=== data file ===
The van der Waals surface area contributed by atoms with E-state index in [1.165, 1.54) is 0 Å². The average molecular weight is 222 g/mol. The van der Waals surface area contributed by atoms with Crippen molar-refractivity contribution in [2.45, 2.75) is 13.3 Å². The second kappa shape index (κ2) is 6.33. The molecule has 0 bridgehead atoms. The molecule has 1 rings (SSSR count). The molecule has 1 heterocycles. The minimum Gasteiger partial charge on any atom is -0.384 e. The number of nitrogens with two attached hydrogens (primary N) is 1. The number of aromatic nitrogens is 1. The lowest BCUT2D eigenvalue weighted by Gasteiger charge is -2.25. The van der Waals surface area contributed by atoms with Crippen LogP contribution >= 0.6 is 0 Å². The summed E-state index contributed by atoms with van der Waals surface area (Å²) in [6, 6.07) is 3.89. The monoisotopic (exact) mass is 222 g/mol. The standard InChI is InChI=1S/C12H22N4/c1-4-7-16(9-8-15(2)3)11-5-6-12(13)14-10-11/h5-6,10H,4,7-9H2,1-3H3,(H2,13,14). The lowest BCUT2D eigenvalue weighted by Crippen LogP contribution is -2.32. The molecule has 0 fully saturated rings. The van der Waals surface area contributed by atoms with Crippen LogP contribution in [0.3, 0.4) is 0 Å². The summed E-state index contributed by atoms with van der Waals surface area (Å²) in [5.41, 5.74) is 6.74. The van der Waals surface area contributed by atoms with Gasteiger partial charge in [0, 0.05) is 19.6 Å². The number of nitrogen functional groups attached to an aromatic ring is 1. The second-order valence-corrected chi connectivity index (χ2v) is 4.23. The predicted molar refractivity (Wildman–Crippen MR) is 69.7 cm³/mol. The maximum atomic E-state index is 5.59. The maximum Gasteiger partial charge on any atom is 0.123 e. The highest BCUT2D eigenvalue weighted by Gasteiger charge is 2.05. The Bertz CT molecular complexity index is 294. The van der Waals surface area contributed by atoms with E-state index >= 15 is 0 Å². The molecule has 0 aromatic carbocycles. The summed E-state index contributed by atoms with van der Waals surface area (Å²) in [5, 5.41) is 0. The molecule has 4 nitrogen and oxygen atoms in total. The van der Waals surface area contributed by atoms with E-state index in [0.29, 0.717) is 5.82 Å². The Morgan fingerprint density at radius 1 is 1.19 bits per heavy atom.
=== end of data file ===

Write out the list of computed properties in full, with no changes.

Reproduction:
The van der Waals surface area contributed by atoms with E-state index in [1.165, 1.54) is 0 Å². The average molecular weight is 222 g/mol. The van der Waals surface area contributed by atoms with Crippen molar-refractivity contribution in [2.45, 2.75) is 13.3 Å². The second kappa shape index (κ2) is 6.33. The molecule has 0 bridgehead atoms. The molecule has 1 rings (SSSR count). The molecule has 1 heterocycles. The minimum Gasteiger partial charge on any atom is -0.384 e. The number of nitrogens with two attached hydrogens (primary N) is 1. The number of aromatic nitrogens is 1. The lowest BCUT2D eigenvalue weighted by Gasteiger charge is -2.25. The van der Waals surface area contributed by atoms with Crippen LogP contribution >= 0.6 is 0 Å². The summed E-state index contributed by atoms with van der Waals surface area (Å²) in [6, 6.07) is 3.89. The monoisotopic (exact) mass is 222 g/mol. The standard InChI is InChI=1S/C12H22N4/c1-4-7-16(9-8-15(2)3)11-5-6-12(13)14-10-11/h5-6,10H,4,7-9H2,1-3H3,(H2,13,14). The lowest BCUT2D eigenvalue weighted by Crippen LogP contribution is -2.32. The molecule has 0 fully saturated rings. The van der Waals surface area contributed by atoms with Crippen LogP contribution in [0.3, 0.4) is 0 Å². The summed E-state index contributed by atoms with van der Waals surface area (Å²) in [5.41, 5.74) is 6.74. The van der Waals surface area contributed by atoms with Gasteiger partial charge in [0, 0.05) is 19.6 Å². The number of nitrogen functional groups attached to an aromatic ring is 1. The second-order valence-corrected chi connectivity index (χ2v) is 4.23. The predicted molar refractivity (Wildman–Crippen MR) is 69.7 cm³/mol. The maximum atomic E-state index is 5.59. The maximum Gasteiger partial charge on any atom is 0.123 e. The highest BCUT2D eigenvalue weighted by Gasteiger charge is 2.05. The Bertz CT molecular complexity index is 294. The van der Waals surface area contributed by atoms with E-state index >= 15 is 0 Å². The molecule has 0 aromatic carbocycles. The summed E-state index contributed by atoms with van der Waals surface area (Å²) in [5, 5.41) is 0. The molecule has 4 nitrogen and oxygen atoms in total. The van der Waals surface area contributed by atoms with E-state index in [0.29, 0.717) is 5.82 Å². The Morgan fingerprint density at radius 1 is 1.19 bits per heavy atom.